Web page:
9. I wish there was a great emoticon for communicating shame. Of all the comments I’ve ever made on the internet this is by far the one I regret the most.

    You are 100% correct that the younger generation of ministers (and even not‐quite‐old folks like myself) is often unfairly dismissive of our elders.

    And I was unfairly dismissive of Reddin, Bridges and Lednecky in this post. Even overlooking some poor phrasing that I wish I hadn’t used, my underlying attitude was not kind.

    I still confess to a certain bemusement at the book’s title, but it’s directed at the AG hierarchy at large and not at the authors themselves.

    Yet again, I reiterate my respect for the three names I mentioned and for the countless others they represent. They are/were magnificent examples of faithfulness and fruitfulness in Pentecostal ministry.

  10. i’m glad to hear that you are sorry for your impulsive comments. i too came across this blog by a “google” accident. i went to cbc and had the good fortune to sit under the teaching of opal reddin for several classes. if anyone (known or unknown) wished to attach her name to a writing it is because her opinion (in whatever topic) would have been insightful and discerning. i remember on more than one occasion dr. reddin seemed so “lost in god” that she could barely teach her class. she wouldn’t care if she were published or not nor would she offer an opinion that was ignorant of the topic that was posed to her.

    and by the way‐ i think george bush could write and enlightening book on the democratic party‐ and that would explain why he is a republican.

    just as accidental passer‐by

  11. Glenn,

    I too went to CBC and Sister Reddin she was one my teachers. She was an inspiration to us all. Don’t try to cover things up your comments where reckless, cruel and thoughtless regardless of what your opinion and assessment was about these fine servants of the Lord. The sooner you admit it the sooner you will be healed and the other people you hurt. This will further allow you get on with the much needed ministry. I am convinced in my spirit that you are blessed in this ministry and good at it with regardless of this unfortunate mishap, Blessings.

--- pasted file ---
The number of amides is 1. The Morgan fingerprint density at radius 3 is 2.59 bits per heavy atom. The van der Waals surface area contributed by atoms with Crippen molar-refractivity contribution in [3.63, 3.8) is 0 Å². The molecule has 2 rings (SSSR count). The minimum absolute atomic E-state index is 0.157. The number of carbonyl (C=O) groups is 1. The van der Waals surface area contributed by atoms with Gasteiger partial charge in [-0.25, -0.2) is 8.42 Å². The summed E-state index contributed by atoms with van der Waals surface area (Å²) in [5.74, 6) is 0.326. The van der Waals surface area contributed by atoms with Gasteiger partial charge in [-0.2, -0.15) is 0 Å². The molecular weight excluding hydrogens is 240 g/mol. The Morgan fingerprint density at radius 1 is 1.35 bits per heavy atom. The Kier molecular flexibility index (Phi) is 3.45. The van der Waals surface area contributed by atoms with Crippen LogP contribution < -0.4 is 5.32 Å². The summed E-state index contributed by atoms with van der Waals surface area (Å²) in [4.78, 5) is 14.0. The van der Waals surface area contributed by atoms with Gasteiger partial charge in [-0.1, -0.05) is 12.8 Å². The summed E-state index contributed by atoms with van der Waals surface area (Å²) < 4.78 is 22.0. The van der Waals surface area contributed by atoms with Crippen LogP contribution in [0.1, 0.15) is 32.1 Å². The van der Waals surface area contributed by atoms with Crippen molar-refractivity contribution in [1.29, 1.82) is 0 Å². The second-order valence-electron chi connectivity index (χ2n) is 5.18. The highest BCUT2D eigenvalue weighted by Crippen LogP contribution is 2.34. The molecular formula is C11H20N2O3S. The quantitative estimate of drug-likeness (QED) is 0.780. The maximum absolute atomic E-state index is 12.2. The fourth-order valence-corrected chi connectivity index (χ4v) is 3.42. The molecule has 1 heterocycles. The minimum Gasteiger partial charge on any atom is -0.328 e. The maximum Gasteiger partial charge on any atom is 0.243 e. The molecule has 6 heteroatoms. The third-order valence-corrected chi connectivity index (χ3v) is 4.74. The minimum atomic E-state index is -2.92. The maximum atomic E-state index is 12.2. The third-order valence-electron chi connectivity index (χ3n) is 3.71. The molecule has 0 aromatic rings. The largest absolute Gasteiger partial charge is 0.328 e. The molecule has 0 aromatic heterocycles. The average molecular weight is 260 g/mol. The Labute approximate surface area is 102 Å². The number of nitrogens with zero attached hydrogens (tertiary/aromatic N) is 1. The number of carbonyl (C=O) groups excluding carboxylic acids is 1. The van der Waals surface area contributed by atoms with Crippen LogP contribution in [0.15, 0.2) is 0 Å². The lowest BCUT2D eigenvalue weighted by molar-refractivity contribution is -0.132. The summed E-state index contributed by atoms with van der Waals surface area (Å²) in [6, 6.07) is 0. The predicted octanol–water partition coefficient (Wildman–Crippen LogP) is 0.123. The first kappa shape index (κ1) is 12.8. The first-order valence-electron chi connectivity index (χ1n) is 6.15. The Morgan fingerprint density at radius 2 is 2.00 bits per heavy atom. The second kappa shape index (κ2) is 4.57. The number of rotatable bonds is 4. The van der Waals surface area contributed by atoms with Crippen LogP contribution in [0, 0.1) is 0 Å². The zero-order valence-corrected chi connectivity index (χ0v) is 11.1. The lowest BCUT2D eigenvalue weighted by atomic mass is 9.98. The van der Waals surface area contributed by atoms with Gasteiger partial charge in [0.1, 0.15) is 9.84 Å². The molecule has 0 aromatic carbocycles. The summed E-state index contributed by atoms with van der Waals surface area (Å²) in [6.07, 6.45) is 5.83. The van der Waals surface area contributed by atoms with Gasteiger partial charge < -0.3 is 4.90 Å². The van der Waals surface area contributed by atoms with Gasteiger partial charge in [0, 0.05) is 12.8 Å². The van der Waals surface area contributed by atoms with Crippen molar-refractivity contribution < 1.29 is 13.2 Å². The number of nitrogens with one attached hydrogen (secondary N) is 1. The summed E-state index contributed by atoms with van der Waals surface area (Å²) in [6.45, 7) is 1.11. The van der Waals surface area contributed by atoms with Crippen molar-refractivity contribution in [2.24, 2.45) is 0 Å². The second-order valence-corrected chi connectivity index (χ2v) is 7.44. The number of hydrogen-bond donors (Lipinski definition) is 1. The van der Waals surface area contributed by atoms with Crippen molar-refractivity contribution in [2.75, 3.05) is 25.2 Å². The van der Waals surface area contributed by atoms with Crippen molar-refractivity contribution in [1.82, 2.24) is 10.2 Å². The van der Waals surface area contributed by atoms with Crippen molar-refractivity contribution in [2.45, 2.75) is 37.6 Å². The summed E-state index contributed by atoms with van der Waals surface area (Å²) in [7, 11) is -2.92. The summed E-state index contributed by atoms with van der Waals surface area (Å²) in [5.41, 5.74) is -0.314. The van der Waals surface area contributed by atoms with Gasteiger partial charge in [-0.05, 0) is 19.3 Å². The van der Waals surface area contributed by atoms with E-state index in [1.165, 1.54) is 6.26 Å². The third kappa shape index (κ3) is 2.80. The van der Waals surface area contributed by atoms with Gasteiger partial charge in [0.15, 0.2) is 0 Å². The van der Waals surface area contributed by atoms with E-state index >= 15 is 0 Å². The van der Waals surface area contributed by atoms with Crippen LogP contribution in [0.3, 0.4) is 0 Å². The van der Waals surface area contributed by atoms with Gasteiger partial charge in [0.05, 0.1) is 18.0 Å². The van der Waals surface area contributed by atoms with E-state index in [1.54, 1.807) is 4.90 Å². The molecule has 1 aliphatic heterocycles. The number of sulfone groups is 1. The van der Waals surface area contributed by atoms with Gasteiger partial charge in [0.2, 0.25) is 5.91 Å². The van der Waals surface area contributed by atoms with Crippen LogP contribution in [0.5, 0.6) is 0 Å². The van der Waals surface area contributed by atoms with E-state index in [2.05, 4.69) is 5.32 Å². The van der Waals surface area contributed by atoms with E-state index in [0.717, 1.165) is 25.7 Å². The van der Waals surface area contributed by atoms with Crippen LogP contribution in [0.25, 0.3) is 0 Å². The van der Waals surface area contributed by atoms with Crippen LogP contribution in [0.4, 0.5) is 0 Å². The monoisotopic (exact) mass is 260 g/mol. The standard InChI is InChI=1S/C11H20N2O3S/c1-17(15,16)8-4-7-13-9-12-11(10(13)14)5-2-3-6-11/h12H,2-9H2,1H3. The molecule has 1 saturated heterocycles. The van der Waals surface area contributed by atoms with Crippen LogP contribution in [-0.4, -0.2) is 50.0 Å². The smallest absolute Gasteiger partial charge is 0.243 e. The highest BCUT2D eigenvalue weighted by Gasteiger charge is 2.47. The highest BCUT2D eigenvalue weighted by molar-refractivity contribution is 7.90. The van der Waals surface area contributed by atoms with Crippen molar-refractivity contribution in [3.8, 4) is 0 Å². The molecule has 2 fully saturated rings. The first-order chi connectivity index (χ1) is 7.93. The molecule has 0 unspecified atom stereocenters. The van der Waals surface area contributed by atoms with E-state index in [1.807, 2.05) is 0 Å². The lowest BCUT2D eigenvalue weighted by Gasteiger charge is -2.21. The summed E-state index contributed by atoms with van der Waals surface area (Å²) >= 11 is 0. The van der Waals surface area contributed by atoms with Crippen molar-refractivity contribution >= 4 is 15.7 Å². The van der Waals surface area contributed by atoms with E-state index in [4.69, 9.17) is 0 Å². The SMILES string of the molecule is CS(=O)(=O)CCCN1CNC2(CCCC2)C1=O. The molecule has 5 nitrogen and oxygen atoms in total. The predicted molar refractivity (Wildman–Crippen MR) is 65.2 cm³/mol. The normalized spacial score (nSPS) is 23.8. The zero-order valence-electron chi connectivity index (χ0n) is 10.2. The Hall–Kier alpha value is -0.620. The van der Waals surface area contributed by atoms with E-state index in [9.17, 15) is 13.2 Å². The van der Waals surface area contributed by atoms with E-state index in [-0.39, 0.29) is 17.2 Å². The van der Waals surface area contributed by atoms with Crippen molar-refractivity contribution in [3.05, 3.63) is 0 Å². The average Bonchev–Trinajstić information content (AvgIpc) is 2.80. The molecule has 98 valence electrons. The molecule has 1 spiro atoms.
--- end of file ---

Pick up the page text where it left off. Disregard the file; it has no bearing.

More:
Bill Rosa

  12. Glenn,

    I too went to CBC and Sister Reddin she was one my teachers. She was an inspiration to us all. Don’t try to cover things up your comments where reckless, cruel and thoughtless regardless of what your opinion and assessment was about these fine servants of the Lord. The sooner you admit it the sooner you will be healed and the other people you hurt. This will further allow you to get on with the much needed ministry you perform. I am convinced in my spirit that you are blessed in this ministry and good at it with regardless of this unfortunate mishap, Blessings.
    Bill Rosa

  13. Glen,

    I will be one of the few voices that actually agree with you. I attended CBC and will agree with the positive things spoke about the character of Reddin and Lednicky. With that said, I think your point is valid. It would be like my name being put on a book as an expert on ministry to senior citizens. I am 35 years old. It would be as you said “laughable.” That is one of the problems with our denomination. You aren’t allowed to point out things like this without it being taken as a personal attack. I hope the vitriolic responses to your post haven’t keep you from speaking your mind. I actually admire you for posting this.